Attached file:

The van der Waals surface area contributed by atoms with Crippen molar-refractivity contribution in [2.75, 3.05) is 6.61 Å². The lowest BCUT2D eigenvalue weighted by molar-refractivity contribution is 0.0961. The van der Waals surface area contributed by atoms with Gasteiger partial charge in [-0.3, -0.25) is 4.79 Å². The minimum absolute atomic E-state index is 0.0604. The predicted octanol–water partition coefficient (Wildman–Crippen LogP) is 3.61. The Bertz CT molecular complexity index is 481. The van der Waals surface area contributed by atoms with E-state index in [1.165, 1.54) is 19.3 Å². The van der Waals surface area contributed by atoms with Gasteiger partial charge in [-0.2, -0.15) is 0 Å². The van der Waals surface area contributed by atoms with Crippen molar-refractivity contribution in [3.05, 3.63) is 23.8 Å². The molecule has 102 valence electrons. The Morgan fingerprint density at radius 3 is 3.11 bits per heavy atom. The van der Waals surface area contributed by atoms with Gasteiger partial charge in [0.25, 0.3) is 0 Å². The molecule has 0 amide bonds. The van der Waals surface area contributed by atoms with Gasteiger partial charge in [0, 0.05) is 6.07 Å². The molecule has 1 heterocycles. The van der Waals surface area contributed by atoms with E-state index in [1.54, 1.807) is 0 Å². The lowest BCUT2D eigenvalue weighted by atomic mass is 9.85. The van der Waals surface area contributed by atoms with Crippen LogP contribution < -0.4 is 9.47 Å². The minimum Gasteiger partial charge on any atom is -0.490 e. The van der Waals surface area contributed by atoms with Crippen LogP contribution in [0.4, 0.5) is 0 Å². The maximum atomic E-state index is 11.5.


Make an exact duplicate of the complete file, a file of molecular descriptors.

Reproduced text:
The van der Waals surface area contributed by atoms with Crippen molar-refractivity contribution in [2.75, 3.05) is 6.61 Å². The lowest BCUT2D eigenvalue weighted by molar-refractivity contribution is 0.0961. The van der Waals surface area contributed by atoms with Gasteiger partial charge in [-0.3, -0.25) is 4.79 Å². The minimum absolute atomic E-state index is 0.0604. The predicted octanol–water partition coefficient (Wildman–Crippen LogP) is 3.61. The Bertz CT molecular complexity index is 481. The van der Waals surface area contributed by atoms with E-state index in [1.165, 1.54) is 19.3 Å². The van der Waals surface area contributed by atoms with Gasteiger partial charge in [-0.2, -0.15) is 0 Å². The van der Waals surface area contributed by atoms with Crippen molar-refractivity contribution in [3.05, 3.63) is 23.8 Å². The molecule has 102 valence electrons. The Morgan fingerprint density at radius 3 is 3.11 bits per heavy atom. The van der Waals surface area contributed by atoms with Gasteiger partial charge in [0.25, 0.3) is 0 Å². The molecule has 0 amide bonds. The van der Waals surface area contributed by atoms with Gasteiger partial charge in [0, 0.05) is 6.07 Å². The molecule has 1 heterocycles. The van der Waals surface area contributed by atoms with E-state index in [1.54, 1.807) is 0 Å². The lowest BCUT2D eigenvalue weighted by atomic mass is 9.85. The van der Waals surface area contributed by atoms with Crippen LogP contribution < -0.4 is 9.47 Å². The minimum Gasteiger partial charge on any atom is -0.490 e. The van der Waals surface area contributed by atoms with Crippen LogP contribution in [0.4, 0.5) is 0 Å². The maximum atomic E-state index is 11.5.